The Kard Chuek not only increase the damage of punches by reducing and thus the propensity for throwing them, but the smaller amounts of padding means that the protection offered for defending strikes is reduced, leading to more gaps in the defending fighters guard, allowing punches that would normally be blocked slip through the guard to deliver their concussive payload.

This decrease in guard leads to a shift in not only offensive but defensive tactics with fighters moving away from a traditional “shelling up” defense and instead of reaching out to either parry the incoming punches or to engage in the clinch to stifle the punches ability to fully lean into their strikes.

Kard Chuek today

Muay Thai today requires fighters to wear protective boxing gloves ranging in weight from 6oz to 10oz the lightest of fighters typically using 6oz and the heavier fighters using 10z. The use of gloves in Muay Thai came into common practice In 1928, following the tragic fight between Phae Lieng Prasert and a famous Cambodian Khmer boxer. The fight was called off in round three when  Phae Lieng Prasert downed his opponent with a brutal combination of punches. 

Unfortunately, the Cambodian fighter passed away on the way to hospital after the fight, following this the Thai Ministry of Interior introduced a ban of Kard Chuek with boxing gloves having to be used for any further contests, while this law has been enforced occasional bouts of Muay Kard Chuek could still be found throughout Thailand in the last century, predominantly in smaller festival fights.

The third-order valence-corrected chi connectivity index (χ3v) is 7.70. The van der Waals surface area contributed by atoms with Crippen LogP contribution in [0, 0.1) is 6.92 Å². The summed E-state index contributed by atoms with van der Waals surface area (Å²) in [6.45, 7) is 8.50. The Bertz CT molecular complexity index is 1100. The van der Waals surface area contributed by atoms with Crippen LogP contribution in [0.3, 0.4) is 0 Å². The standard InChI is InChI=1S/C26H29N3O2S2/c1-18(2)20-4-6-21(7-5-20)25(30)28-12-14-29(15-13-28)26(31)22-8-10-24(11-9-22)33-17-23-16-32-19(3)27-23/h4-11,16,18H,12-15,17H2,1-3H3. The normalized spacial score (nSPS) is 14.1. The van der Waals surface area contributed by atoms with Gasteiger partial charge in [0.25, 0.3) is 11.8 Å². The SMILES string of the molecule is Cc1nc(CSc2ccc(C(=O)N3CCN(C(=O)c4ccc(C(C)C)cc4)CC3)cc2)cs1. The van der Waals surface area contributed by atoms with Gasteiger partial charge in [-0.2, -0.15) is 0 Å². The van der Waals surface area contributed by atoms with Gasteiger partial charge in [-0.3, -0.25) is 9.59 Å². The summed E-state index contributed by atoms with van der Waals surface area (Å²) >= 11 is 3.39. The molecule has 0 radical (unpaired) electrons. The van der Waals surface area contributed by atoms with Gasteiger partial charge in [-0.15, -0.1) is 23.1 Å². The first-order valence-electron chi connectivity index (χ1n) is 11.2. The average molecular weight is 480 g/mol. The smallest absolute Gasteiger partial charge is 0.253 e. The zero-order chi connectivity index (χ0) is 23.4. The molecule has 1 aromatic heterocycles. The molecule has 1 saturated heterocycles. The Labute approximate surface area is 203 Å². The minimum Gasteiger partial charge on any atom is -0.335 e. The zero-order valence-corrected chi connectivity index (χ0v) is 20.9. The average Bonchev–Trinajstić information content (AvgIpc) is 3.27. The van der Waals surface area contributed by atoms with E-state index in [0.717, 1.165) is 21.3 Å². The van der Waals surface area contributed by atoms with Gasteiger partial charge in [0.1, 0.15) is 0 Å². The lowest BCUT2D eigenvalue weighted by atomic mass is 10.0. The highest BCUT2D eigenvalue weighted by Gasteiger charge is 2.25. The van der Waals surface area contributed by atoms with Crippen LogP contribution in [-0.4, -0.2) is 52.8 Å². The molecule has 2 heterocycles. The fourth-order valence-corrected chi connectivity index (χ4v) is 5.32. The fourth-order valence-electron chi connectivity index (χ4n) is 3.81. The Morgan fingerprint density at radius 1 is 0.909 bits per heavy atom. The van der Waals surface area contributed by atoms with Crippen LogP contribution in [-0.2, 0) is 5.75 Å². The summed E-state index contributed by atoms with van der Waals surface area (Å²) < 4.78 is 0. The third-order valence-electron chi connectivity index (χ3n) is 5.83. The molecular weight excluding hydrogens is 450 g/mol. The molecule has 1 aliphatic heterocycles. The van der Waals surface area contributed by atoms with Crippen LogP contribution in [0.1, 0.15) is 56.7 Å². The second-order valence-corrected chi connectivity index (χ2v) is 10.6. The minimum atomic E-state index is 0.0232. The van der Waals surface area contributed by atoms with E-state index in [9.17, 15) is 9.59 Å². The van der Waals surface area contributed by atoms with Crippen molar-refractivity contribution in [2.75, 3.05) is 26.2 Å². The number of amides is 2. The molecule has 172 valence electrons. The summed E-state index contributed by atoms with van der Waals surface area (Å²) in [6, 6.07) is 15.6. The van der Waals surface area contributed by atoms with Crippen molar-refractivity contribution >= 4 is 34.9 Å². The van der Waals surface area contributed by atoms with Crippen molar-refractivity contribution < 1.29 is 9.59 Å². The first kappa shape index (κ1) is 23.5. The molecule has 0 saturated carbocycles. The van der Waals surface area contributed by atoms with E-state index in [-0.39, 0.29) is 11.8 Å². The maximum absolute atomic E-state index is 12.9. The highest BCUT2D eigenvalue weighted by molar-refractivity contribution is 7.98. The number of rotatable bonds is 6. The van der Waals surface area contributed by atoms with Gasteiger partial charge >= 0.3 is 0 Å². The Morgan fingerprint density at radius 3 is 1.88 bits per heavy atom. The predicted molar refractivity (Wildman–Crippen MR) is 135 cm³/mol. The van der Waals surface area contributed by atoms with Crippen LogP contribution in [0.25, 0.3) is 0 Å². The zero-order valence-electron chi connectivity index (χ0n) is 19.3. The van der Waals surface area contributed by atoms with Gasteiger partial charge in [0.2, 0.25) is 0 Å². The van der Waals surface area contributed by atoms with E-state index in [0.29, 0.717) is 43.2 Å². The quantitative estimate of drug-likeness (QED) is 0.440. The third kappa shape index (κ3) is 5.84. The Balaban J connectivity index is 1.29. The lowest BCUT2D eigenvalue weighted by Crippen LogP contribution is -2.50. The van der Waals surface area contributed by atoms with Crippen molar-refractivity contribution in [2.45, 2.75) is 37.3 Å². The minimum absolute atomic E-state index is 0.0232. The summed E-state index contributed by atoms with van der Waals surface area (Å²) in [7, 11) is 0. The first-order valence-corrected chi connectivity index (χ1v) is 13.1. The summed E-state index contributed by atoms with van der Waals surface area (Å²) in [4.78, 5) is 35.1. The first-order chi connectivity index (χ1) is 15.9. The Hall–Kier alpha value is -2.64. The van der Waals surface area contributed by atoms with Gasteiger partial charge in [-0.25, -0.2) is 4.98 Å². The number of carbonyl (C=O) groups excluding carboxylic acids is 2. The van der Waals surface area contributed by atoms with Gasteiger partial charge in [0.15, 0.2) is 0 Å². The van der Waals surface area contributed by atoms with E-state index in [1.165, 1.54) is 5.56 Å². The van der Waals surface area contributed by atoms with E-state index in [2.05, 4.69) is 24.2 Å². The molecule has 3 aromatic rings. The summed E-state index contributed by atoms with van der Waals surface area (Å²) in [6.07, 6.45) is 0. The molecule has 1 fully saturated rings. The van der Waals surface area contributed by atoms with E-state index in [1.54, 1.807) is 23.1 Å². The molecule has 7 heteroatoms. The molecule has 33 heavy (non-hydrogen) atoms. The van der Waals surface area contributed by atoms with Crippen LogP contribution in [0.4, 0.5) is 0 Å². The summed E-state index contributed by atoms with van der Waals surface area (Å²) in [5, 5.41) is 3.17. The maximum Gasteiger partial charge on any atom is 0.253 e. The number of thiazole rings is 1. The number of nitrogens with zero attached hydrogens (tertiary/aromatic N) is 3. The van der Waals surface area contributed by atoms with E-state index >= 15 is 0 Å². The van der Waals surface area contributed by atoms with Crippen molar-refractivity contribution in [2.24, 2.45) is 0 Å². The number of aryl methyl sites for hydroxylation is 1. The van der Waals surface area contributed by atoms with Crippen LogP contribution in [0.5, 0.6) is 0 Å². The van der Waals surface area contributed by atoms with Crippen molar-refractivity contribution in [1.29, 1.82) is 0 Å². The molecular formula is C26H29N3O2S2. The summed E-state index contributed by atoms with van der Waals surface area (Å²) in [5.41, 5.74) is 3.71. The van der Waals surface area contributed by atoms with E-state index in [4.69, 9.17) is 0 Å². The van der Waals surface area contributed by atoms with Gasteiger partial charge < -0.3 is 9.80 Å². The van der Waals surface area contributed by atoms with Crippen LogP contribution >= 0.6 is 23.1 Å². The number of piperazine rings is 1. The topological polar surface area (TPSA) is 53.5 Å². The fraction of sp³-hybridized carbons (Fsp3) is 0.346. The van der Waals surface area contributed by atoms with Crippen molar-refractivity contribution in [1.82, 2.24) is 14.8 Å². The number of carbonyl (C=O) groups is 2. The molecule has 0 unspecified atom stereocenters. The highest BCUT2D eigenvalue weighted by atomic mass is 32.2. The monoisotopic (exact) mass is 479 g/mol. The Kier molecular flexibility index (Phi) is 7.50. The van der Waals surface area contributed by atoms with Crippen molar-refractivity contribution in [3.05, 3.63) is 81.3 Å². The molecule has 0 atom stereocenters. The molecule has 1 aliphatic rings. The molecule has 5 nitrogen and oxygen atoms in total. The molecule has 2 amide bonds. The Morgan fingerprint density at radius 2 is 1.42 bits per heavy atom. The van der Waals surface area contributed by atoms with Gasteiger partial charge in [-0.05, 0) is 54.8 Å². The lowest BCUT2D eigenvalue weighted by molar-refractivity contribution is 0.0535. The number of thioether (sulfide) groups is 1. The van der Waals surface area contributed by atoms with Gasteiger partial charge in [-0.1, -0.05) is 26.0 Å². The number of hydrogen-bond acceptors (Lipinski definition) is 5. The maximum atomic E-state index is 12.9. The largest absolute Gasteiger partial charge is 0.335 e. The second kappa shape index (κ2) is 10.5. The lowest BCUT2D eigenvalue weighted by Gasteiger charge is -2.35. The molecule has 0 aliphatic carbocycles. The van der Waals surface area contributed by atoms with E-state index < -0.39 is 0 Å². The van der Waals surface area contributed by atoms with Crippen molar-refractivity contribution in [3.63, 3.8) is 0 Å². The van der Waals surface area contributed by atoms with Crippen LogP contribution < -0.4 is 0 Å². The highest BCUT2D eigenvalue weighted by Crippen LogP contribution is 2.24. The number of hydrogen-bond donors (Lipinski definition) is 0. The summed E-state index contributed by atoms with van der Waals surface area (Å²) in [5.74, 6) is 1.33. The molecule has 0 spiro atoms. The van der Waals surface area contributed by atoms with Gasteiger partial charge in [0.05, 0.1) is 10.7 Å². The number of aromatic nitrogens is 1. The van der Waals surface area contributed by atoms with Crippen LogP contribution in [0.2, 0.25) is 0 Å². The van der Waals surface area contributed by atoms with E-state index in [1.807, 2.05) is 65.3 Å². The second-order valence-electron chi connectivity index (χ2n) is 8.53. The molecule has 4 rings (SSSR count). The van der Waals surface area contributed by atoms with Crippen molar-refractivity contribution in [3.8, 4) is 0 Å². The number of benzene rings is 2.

This changed however in 2013. Feeling that the tradition for rope gloves and the art of Muay Kard Chuek had diminished into relative obscurity only being seen in small rural fights, Muay Boran demonstrations and in media in films such as Ong-Bak and Western movies like Kick-boxer which sadly would often depict the tradition in a negative light.

The Muay Thai organization Thai Fight went about adapting the rules and modernizing the sport culminating in the reintroduction of Kard Chuek, using a significantly safer approach with softer ropes made of rattan or cloth to slowly repopularise this dying part of Thai culture.

The Driving force for modern Kard Chuek, Thai Fight has displayed some of the best contests of rope bound Muay Thai in over a century, with greats like Yodsankali Fairtex and the GOAT Saenchai displaying their skills, with western legends like the renowned female fighter Sylvie Von Douglas and former world champion Jordan Watson also putting themselves to the test. The latter of which Jordan Watson’s fight against Saiyok Pumphanmuang is a perfect example of the change in ferocity that comes with the Kard Chuek and the repercussions that come with it. 

Kard Chuek’s relatively recent revival under the banner of Thai Fight and its popularity both in and out of Thailand showcasing its brutal and often bloody fights, combined with its allure to young fighters who wish to test themselves in the purest form of Muay Thai has ensured that traditional rope bound boxing matches will continue into the future with the traditions steeped in Thai culture along with them.